No, because dx/dt is the function v(t), and d2x/dt2 is the function a(t).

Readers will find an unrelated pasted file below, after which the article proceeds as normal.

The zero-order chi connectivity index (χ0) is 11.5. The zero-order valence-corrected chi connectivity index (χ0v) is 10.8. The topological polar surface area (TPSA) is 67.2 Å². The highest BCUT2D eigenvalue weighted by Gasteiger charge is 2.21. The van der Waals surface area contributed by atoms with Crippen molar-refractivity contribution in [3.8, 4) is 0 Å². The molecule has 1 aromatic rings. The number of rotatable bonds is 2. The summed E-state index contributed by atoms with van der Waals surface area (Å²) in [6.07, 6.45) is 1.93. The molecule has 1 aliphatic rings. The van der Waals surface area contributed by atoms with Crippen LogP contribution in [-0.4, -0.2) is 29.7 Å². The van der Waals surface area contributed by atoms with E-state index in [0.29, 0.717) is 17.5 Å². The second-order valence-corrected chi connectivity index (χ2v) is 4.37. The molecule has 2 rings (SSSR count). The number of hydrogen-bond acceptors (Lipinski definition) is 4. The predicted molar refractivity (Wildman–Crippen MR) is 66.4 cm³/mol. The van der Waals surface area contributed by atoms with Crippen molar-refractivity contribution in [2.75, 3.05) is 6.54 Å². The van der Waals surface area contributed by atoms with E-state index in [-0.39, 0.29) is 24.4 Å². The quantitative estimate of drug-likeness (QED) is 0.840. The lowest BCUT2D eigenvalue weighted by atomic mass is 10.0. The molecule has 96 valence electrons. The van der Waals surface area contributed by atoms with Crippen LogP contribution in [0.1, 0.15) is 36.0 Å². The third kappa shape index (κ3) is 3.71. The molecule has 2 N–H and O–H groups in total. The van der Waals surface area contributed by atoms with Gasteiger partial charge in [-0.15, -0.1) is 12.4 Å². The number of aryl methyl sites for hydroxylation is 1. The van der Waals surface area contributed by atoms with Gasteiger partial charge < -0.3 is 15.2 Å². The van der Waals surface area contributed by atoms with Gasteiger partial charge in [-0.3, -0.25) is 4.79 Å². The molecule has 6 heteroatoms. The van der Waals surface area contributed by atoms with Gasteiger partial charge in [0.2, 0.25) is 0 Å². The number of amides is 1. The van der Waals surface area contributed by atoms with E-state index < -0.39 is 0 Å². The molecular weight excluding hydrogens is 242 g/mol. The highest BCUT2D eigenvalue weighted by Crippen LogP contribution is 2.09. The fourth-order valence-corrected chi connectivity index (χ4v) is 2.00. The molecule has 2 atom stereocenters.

P: 123 It is about linear motion with constant acceleration, which is described by the equation: $$\frac{{{d}^{2}}x\left( t \right)}{d{{t}^{2}}}=a$$ where "a" is a constant. Integrate once (by changing the integration variable from t to τ) from τ = 0 to τ = t, to get: $$\int_{0}^{t}{\frac{{{d}^{2}}x\left( \tau \right)}{d{{\tau }^{2}}}d\tau }=at\Rightarrow \left. \frac{dx\left( \tau \right)}{d\tau } \right|_{0}^{t}=\frac{dx\left( t \right)}{dt}-{{\left. \frac{dx\left( \tau \right)}{d\tau } \right|}_{0}}=at$$ Integrate again using the same limits to get: $$\int_{0}^{t}{\left[ \frac{dx\left( \tau \right)}{d\tau }-{{\left. \frac{dx\left( t \right)}{dt} \right|}_{0}} \right]}d\tau =\frac{1}{2}a{{t}^{2}}\Rightarrow \left. x\left( \tau \right) \right|_{0}^{t}-{{\left. \frac{dx\left( t \right)}{dt} \right|}_{0}}t=\frac{1}{2}a{{t}^{2}}\Rightarrow x\left( t \right)-x\left( 0 \right)={{\left. \frac{dx\left( t \right)}{dt} \right|}_{0}}t+\frac{1}{2}a{{t}^{2}}$$ Because of the constancy of the second derivative, you could set: $$a={{\left. \frac{{{d}^{2}}x\left( t \right)}{d{{t}^{2}}} \right|}_{0}}$$ (alternatively, you could start by the equation $\frac{{{d}^{3}}x\left( t \right)}{d{{t}^{3}}}=0$ , integrate three times and get to the same result). Also you can define: $x\left( t \right)-x\left( 0 \right)=d\left( t \right)$ so you get the equation: $$d\left( t \right)={{\left. \frac{dx\left( t \right)}{dt} \right|}_{0}}t+\frac{1}{2}{{\left. \frac{{{d}^{2}}x\left( t \right)}{d{{t}^{2}}} \right|}_{0}}{{t}^{2}}$$